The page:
4. There is hardly any data available about thriving smallholder regenerative agriculture, let alone transitioning into regenerative agriculture for smallholders… although regenerative agriculture is becoming more important in global food chains, there is very little evidence of successful transitions at the smallholder level. Therefore, data collection is essential in order to make data-based decisions that both positively impact the transition towards regenerative agricultural systems as well as household income. There is a huge opportunity to create a shared learning agenda across sectors and companies to scale the movement into mainstream agriculture.
  5. Investments and other financial incentives are key to make the transition happen… in the analyzed case studies, we have seen that regenerative agriculture does not always provide the highest possible income to farmers. Some other systems provide higher returns. Also, we see that in transitioning to regenerative agriculture, there are often enormous up-front costs that most smallholder farmers do not have the means to pay. Innovative financial instruments, patient capital, and climate financing can help to bridge this gap.

These findings are crucial for building the farm-level transition pathways; however, farms operate in a broader ecosystem and value chain. To make the change, the farm and the farmer need to be at the heart of any intervention. Still, the right support from the value chain, stakeholders in the surrounding landscape, and catalytic investments can be a crucial enabler for change.

Therefore, the next blogs in this series will focus both on the farm-level and farm-level impact, as well as on the broader enabling environment and value chain. IDH strongly believes that we can make this change happen if public-private partnerships and investments are rallied behind this movement. We call on our private and public partners to pilot approaches and collect data with us. Together we can learn how to facilitate the smallholder farmers to transition to regenerative farming. IDH hopes to lead the way in forming partnerships and pilots that take this from discussion into action. 



[1] For example, a white paper by the Rodale Institute claims that “global adoption of regenerative practices across both grasslands and arable acreage could sequester more than 100% of current anthropogenic missions of CO2 and that stable soil carbon can be built quickly enough to result in a rapid drawdown of atmospheric carbon dioxide.”; See also this article by EIT Food.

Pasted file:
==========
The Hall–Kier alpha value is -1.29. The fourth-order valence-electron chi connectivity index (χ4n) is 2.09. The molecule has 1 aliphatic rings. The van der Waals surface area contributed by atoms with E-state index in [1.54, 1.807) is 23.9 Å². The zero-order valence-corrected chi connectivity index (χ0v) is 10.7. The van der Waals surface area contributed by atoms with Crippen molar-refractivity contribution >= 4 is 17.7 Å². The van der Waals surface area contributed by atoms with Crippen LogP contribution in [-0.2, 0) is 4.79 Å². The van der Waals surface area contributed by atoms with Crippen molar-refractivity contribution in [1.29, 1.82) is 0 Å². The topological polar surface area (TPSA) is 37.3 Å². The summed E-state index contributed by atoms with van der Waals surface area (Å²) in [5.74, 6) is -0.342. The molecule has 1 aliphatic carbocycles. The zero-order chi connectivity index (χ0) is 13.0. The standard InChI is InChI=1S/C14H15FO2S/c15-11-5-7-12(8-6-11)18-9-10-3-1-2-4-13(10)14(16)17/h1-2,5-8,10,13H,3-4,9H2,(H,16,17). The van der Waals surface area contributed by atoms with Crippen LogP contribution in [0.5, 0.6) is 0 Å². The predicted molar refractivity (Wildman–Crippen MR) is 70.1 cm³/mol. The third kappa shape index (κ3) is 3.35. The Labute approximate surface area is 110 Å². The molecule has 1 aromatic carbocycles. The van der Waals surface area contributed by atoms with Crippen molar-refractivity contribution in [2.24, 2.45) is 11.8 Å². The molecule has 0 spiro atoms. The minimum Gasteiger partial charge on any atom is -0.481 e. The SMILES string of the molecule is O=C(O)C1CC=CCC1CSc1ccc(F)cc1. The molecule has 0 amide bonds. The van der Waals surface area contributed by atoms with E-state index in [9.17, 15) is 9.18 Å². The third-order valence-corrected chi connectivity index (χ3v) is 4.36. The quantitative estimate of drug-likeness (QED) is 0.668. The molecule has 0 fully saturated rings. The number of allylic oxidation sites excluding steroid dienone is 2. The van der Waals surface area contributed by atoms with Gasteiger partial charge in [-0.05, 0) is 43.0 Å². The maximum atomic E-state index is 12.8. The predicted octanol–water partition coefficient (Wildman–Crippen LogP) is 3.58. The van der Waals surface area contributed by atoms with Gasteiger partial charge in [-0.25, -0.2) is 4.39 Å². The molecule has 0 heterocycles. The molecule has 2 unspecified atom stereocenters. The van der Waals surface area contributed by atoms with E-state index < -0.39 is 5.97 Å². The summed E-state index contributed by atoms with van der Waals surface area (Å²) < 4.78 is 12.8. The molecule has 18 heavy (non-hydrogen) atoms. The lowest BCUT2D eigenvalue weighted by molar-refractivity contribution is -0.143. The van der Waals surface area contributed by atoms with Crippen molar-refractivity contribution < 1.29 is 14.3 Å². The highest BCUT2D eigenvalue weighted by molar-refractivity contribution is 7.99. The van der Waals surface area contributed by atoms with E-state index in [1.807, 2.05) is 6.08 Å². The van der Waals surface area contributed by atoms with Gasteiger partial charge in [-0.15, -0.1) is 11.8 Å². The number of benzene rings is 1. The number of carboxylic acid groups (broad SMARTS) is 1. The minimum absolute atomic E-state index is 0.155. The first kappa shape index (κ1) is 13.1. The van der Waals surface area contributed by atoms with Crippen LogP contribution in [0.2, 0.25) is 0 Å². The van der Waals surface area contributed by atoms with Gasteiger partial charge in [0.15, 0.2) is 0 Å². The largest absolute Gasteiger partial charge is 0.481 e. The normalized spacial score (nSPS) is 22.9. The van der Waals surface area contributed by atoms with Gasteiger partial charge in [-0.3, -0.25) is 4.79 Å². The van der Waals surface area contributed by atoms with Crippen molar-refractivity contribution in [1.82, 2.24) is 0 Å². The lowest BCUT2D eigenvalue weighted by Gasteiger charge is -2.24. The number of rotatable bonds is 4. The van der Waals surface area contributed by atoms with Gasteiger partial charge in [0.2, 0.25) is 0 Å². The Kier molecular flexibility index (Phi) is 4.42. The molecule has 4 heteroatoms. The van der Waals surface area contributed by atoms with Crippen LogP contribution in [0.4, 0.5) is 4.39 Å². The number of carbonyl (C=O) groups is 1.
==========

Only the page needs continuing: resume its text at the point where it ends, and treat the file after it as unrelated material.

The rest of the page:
[2]See for example this article by Civil Eats on whether overselling regenerative agriculture’s climate benefits would undercut its potential; or this article from the World Resources Institute (WRI) on why regenerative agriculture is good for soil health but has limited potential to mitigate climate change.

[3] See for example this report from Forum for the Future on scaling regenerative agriculture in the US,

[4] As part of IDH’s 2021-2025 strategy, three impact areas were defined: Better Income, Better Jobs and Better Environment. Better Income refers to more, stable and equitable income for women and men to be able to alleviate poverty towards a living income, be resilient against shocks and other risks throughout and over the years, and ensuring equal chances while not harming the environment, local communities and generations to come. Better Jobs refers more remuneration for women and men, worker engagement and representation, and a safe and healthy working place. Better Environment refers to improved availability and quality, as well as optimized usage of, water resources; improved soil health used for production of agricultural goods/commodities; increased area of forests and other natural ecosystems and reduced degradation of natural ecosystems; and the reduction, and where possible removal, of greenhouse gas emissions.

[5] For some examples, see: in an IDH project with coffee traders JDE Coffee, Lavazza, Olam and Acom in Vietnam, with data collected by Agri-Logic, we were able to demonstrate that coffee farmers in Vietnam can reduce their carbon footprint by diversifying production; An investment by the LDN Fund in a coffee project in Peru, supported by the LDN TAF managed by IDH, allows farmers to transition to agroforestry, thereby restoring degraded lands and sequestering carbon.

[6] Examples of practices commonly considered part of regenerative agriculture are: agroforestry, low- or no-till farming, and green pasture management.